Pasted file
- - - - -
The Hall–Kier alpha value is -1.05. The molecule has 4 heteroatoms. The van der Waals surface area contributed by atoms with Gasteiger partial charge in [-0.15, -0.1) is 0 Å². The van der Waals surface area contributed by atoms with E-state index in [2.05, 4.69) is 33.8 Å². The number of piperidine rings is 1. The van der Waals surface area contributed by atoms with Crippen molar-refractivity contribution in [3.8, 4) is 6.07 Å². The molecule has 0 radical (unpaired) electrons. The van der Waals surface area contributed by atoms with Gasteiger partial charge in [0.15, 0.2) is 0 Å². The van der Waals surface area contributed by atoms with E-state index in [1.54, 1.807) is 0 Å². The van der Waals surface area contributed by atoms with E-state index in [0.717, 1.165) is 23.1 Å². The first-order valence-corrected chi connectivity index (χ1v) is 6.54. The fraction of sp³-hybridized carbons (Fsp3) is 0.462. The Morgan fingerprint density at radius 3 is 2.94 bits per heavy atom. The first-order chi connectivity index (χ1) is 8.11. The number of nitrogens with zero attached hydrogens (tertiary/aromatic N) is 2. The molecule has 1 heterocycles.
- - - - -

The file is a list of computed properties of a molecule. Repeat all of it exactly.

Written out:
The Hall–Kier alpha value is -1.05. The molecule has 4 heteroatoms. The van der Waals surface area contributed by atoms with Gasteiger partial charge in [-0.15, -0.1) is 0 Å². The van der Waals surface area contributed by atoms with E-state index in [2.05, 4.69) is 33.8 Å². The number of piperidine rings is 1. The van der Waals surface area contributed by atoms with Crippen molar-refractivity contribution in [3.8, 4) is 6.07 Å². The molecule has 0 radical (unpaired) electrons. The van der Waals surface area contributed by atoms with Gasteiger partial charge in [0.15, 0.2) is 0 Å². The van der Waals surface area contributed by atoms with E-state index in [1.54, 1.807) is 0 Å². The van der Waals surface area contributed by atoms with E-state index in [0.717, 1.165) is 23.1 Å². The first-order valence-corrected chi connectivity index (χ1v) is 6.54. The fraction of sp³-hybridized carbons (Fsp3) is 0.462. The Morgan fingerprint density at radius 3 is 2.94 bits per heavy atom. The first-order chi connectivity index (χ1) is 8.11. The number of nitrogens with zero attached hydrogens (tertiary/aromatic N) is 2. The molecule has 1 heterocycles.